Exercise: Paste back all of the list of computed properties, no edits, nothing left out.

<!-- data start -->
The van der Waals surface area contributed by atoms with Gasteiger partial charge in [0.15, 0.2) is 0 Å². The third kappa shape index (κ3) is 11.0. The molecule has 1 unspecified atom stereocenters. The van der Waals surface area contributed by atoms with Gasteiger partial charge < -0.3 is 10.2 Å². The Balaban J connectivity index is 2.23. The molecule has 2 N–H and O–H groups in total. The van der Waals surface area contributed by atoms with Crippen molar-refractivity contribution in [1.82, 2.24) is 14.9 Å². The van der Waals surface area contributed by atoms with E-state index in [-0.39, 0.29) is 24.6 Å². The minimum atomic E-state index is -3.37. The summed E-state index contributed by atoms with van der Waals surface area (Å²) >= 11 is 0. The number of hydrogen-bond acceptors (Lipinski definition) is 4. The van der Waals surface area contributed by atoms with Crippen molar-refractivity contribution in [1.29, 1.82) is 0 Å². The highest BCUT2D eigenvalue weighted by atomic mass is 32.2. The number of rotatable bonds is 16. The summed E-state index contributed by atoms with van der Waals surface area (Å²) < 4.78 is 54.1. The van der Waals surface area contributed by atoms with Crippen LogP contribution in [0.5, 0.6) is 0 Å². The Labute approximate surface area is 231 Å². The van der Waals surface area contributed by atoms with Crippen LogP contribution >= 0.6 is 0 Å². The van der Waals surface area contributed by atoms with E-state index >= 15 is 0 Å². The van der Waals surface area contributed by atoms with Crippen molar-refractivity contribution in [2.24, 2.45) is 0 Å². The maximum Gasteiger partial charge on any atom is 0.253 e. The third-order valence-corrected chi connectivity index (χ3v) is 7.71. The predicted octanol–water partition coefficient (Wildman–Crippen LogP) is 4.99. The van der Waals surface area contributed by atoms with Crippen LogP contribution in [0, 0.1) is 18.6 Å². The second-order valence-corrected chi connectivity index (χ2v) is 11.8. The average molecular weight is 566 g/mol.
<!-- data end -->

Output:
The van der Waals surface area contributed by atoms with Gasteiger partial charge in [0.15, 0.2) is 0 Å². The third kappa shape index (κ3) is 11.0. The molecule has 1 unspecified atom stereocenters. The van der Waals surface area contributed by atoms with Gasteiger partial charge < -0.3 is 10.2 Å². The Balaban J connectivity index is 2.23. The molecule has 2 N–H and O–H groups in total. The van der Waals surface area contributed by atoms with Crippen molar-refractivity contribution in [1.82, 2.24) is 14.9 Å². The van der Waals surface area contributed by atoms with E-state index in [-0.39, 0.29) is 24.6 Å². The minimum atomic E-state index is -3.37. The summed E-state index contributed by atoms with van der Waals surface area (Å²) >= 11 is 0. The number of hydrogen-bond acceptors (Lipinski definition) is 4. The van der Waals surface area contributed by atoms with Crippen molar-refractivity contribution in [1.29, 1.82) is 0 Å². The highest BCUT2D eigenvalue weighted by atomic mass is 32.2. The number of rotatable bonds is 16. The summed E-state index contributed by atoms with van der Waals surface area (Å²) < 4.78 is 54.1. The van der Waals surface area contributed by atoms with Crippen LogP contribution in [0.5, 0.6) is 0 Å². The Labute approximate surface area is 231 Å². The van der Waals surface area contributed by atoms with Crippen LogP contribution >= 0.6 is 0 Å². The van der Waals surface area contributed by atoms with E-state index >= 15 is 0 Å². The van der Waals surface area contributed by atoms with Crippen molar-refractivity contribution in [2.24, 2.45) is 0 Å². The maximum Gasteiger partial charge on any atom is 0.253 e. The third-order valence-corrected chi connectivity index (χ3v) is 7.71. The predicted octanol–water partition coefficient (Wildman–Crippen LogP) is 4.99. The van der Waals surface area contributed by atoms with Crippen LogP contribution in [0, 0.1) is 18.6 Å². The second-order valence-corrected chi connectivity index (χ2v) is 11.8. The average molecular weight is 566 g/mol.